By Paul J. Mirr
July 5, 2017
We recently helped a client complete long-term tax-exempt bond financing of a portion of a mixed-use condominium. These projects raise interesting issues. Long story short, if you find yourself in a similar situation, you need to be very careful as to how you document costs and how you define each condominium element.
Quick, simplified background: The mixed-use project was originally owned by a limited liability company consisting of two members, a for-profit entity and a non-profit entity. Once construction was completed, the plan was to split the condo by deeding the commercial units to one member in exchange for surrendering its membership interest in the limited liability company. Thus, one member would own the commercial condominium unit outright, and the other member (as the now sole owner of the limited liability company) would own the other unit outright.
The limited liability company had originally obtained conventional financing for the construction of the development. After the membership interest redemption took place, the tax-exempt member decided to re-finance their project costs with a long-term tax-exempt bond. This is where things got interesting since no portion of the tax-exempt bond could be used to reimburse costs incurred by a non-profit entity.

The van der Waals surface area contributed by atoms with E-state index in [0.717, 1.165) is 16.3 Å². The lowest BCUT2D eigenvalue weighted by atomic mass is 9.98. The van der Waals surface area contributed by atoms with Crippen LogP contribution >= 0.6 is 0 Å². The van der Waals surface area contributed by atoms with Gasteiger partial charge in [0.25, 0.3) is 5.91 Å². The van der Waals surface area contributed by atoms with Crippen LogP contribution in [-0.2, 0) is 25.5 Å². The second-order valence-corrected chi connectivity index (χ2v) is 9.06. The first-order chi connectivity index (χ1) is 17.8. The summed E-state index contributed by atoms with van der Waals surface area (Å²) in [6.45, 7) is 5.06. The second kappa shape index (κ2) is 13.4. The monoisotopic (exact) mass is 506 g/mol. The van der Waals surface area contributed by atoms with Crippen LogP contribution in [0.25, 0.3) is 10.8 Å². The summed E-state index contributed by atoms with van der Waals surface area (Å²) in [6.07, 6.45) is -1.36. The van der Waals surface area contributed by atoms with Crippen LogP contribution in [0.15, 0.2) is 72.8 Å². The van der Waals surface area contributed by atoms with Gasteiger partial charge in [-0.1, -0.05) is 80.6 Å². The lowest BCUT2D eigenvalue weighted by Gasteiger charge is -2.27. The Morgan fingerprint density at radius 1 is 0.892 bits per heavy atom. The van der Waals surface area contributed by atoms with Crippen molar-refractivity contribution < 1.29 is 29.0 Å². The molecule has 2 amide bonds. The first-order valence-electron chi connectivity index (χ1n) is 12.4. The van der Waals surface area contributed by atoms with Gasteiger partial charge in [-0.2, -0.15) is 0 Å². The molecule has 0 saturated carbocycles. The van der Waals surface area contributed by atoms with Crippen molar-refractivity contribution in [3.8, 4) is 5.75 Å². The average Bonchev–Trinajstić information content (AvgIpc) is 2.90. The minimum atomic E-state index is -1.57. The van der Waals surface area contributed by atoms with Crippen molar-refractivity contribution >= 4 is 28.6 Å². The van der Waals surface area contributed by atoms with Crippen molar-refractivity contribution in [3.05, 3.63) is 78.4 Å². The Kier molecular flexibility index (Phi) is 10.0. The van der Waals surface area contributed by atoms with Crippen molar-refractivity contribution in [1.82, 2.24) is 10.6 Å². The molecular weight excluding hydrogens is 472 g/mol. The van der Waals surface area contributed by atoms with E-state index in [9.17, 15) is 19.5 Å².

A normally set up condominium has the internal portions of the respective units classified separately from the roof, exterior walls, vent pipes running from the first floor to the roof, and shared services (electrical, water, etc.) which make up the common elements. However, because a non-profit owned the residential unit, the exterior walls and roof of the building, among other items, could not be classified as common areas as the tax-exempt member wanted the bond funds to be used to finance most of those portions of the building that it was paying for, too.
So, we had to first go through all of the building costs to trace and identify those costs and payments that were part of the building solely owned by the non-profit. Then, we also needed to revise the standard condominium documents to make the unit descriptions akin to a layered cake – most anything on a layer, whether or not the same is customarily a common element, had to be part of one unit or the other, so there could be very little common area.
We were able to find solutions that worked for all of the parties, but it took a lot of detailed work and careful drafting to get things right.
Moral of the story: If you’re going to be doing long-term tax-exempt bond financing for a condominium unit, try to anticipate the accounting and tax concerns before incurring costs. This will make drafting the condominium documents much easier later.
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